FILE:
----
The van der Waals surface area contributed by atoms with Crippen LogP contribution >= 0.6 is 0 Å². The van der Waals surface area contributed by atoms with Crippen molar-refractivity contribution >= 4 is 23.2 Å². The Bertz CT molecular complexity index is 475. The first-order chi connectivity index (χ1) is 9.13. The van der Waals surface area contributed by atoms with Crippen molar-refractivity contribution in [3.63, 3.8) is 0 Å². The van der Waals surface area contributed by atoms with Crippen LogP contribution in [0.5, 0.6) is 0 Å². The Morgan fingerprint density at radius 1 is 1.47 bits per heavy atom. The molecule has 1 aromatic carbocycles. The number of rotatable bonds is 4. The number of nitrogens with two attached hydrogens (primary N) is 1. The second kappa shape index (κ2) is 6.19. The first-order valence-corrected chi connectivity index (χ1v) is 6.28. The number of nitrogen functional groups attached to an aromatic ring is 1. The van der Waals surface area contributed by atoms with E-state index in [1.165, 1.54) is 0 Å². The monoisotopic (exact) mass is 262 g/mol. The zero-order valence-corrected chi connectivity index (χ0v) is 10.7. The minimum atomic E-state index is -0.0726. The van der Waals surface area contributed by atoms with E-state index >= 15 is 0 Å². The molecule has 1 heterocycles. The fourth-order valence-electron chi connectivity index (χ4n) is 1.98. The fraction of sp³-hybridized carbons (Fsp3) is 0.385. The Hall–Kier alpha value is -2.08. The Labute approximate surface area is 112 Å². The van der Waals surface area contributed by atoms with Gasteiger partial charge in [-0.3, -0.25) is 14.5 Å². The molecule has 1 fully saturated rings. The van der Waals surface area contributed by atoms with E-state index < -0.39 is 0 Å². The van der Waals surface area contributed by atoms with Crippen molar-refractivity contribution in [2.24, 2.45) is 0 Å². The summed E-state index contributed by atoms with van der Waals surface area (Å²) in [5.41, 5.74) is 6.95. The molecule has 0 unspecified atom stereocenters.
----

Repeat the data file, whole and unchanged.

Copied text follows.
The van der Waals surface area contributed by atoms with Crippen LogP contribution >= 0.6 is 0 Å². The van der Waals surface area contributed by atoms with Crippen molar-refractivity contribution >= 4 is 23.2 Å². The Bertz CT molecular complexity index is 475. The first-order chi connectivity index (χ1) is 9.13. The van der Waals surface area contributed by atoms with Crippen molar-refractivity contribution in [3.63, 3.8) is 0 Å². The van der Waals surface area contributed by atoms with Crippen LogP contribution in [0.5, 0.6) is 0 Å². The Morgan fingerprint density at radius 1 is 1.47 bits per heavy atom. The molecule has 1 aromatic carbocycles. The number of rotatable bonds is 4. The number of nitrogens with two attached hydrogens (primary N) is 1. The second kappa shape index (κ2) is 6.19. The first-order valence-corrected chi connectivity index (χ1v) is 6.28. The number of nitrogen functional groups attached to an aromatic ring is 1. The van der Waals surface area contributed by atoms with E-state index in [1.165, 1.54) is 0 Å². The monoisotopic (exact) mass is 262 g/mol. The zero-order valence-corrected chi connectivity index (χ0v) is 10.7. The minimum atomic E-state index is -0.0726. The van der Waals surface area contributed by atoms with E-state index >= 15 is 0 Å². The molecule has 1 heterocycles. The fourth-order valence-electron chi connectivity index (χ4n) is 1.98. The fraction of sp³-hybridized carbons (Fsp3) is 0.385. The Hall–Kier alpha value is -2.08. The Labute approximate surface area is 112 Å². The van der Waals surface area contributed by atoms with Gasteiger partial charge in [-0.3, -0.25) is 14.5 Å². The molecule has 1 fully saturated rings. The van der Waals surface area contributed by atoms with E-state index < -0.39 is 0 Å². The van der Waals surface area contributed by atoms with Crippen molar-refractivity contribution in [2.24, 2.45) is 0 Å². The summed E-state index contributed by atoms with van der Waals surface area (Å²) in [5.41, 5.74) is 6.95. The molecule has 0 unspecified atom stereocenters.